My father was a rich merchant in the city. After his death, John had started taking care of his business. That, coupled with his own business and his father’s failing health left him little time for anything else. In the two weeks of our marriage, we had barely spent anytime together. He would be at work all day, and spend the night at hospital, tending to his father. This honeymoon would be a break from the strenuous routine he had been subjecting himself to.
The boats have finally arrived. That old man with stick reminds me of my father. Just like my father, he seems to be a businessman. And judging from his clothes, a rich one. He is accompanied by his secretary. Just as my father was when he went out on business. My father did not have many friends. John’s father was the only person with whom he liked to spend time. At business, they were stiff rivals. But in personal life they were the best of friends. John’s father had taken ill soon after my father’s death. Everyone said that the loss of a dear friend was the cause of his ill health. Perhaps they were right.
The fishermen are laying their nets. Within a few hours these nets will be full of fish and the fishermen will take home a rich haul. John’s mother had cooked fish on the day of my father’s funeral. She had insisted that I spend the night at their place since I was alone at our ancestral home. Since then, I had spent every night at John’s place. I would visit my home every morning to get it cleaned. But the vast emptiness of the huge house was too depressing and I would go back to John’s place within a few hours. Then six months ago, I stopped going there altogether. It was an old building and within a few months it began to fall apart. So last month John had offered to sell it for me. I had signed the necessary papers and John had managed to find a buyer willing to buy the old decrepit house for a reasonable some. He had deposited the money in bank for safe keeping. The day after the sale had gone through, he had proposed to me.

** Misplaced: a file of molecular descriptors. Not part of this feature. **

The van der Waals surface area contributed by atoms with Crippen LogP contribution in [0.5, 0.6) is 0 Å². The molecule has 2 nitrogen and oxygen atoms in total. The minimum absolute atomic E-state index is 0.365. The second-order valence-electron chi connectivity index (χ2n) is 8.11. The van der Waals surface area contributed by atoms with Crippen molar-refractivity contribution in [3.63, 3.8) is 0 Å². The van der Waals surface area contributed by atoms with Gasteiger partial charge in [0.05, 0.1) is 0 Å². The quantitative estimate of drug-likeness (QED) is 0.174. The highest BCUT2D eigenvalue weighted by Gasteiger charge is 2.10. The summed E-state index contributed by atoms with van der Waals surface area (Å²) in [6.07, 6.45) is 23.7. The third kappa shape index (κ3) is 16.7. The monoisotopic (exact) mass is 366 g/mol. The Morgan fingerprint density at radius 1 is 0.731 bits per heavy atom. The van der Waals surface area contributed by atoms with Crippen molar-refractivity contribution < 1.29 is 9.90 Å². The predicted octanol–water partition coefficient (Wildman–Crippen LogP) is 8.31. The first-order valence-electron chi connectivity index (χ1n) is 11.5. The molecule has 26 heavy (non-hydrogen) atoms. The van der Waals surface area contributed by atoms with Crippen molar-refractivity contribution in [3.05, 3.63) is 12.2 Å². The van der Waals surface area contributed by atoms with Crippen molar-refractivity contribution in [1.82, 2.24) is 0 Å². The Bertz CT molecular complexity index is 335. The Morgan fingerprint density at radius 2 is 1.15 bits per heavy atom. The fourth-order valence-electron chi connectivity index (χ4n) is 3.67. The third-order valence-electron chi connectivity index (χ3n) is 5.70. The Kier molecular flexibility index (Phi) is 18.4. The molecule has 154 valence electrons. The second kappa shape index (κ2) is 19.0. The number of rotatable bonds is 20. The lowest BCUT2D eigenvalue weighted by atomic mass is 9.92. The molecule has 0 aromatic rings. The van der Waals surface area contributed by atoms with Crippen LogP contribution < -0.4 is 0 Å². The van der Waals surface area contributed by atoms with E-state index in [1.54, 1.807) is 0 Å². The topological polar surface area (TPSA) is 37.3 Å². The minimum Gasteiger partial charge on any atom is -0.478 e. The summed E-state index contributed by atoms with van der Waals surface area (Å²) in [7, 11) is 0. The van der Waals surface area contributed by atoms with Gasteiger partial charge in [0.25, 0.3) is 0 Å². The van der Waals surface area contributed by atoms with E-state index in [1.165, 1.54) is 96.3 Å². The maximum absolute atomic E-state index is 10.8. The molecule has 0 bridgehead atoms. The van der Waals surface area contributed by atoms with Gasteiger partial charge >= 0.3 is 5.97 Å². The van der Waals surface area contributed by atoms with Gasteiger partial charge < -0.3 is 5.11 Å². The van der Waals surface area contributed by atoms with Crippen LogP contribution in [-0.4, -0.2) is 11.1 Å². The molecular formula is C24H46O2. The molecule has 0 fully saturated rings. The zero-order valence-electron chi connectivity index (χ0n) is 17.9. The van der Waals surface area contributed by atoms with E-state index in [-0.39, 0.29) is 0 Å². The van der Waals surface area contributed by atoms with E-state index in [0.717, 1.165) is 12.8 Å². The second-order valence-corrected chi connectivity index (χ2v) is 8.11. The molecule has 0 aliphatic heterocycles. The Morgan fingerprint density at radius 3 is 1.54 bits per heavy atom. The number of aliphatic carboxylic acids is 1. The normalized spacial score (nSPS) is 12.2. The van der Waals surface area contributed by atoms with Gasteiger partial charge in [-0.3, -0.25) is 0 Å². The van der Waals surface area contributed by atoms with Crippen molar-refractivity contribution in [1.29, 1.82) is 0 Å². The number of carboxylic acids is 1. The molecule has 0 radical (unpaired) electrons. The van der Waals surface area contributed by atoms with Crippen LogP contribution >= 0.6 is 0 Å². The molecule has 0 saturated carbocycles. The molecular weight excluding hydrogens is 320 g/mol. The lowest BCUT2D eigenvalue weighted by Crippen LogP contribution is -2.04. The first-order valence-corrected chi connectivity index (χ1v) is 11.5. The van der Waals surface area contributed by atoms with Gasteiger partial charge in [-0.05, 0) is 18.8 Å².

We can see the ship in the horizon. It’s a huge ship. We are going to Venice for the honeymoon. I remember the last time I was there with my father. He had gone there on business, and I had roamed around the streets enjoying the weather. One day he had returned to the hotel, very, very angry.
“Never trust anyone with your money”. He had almost screamed that advice at me. Apparently, his secretary had run away with the money he was supposed to hand over to another merchant. My father had lodged a complaint, but the man, or the money, was never found.
The secretary, my father had hired after that had come with very good references. But my father still refused to show any faith in him. He was still working in my father’s business, helping John with handling the business. Last week he had visited me and requested to a private conversation. He is a strange man. He had spent thirty minutes with me, trying to make me understand the accounts. I never had any aptitude for numbers and I told him so. He finally left but before leaving he said something strange. He said “Never trust anyone with your money.”
I wonder how he knew that my father had said the same thing years ago at a Venice hotel. And what did he mean by it. He is a strange man. He is an accountant. I guess, all accountants are strange people. Otherwise, why would he say such a thing. I don’t have any money. I have never carried any money. Father used to take care of money all my life. And after his death, John took over. If I don’t have any money, how can the question of trusting anyone with it arise. That secretary is really a strange, strange man……
Monet, C. (1874). Fishing Boats Leaving the Harbor, Le Havre. Oil on Canvas. Web.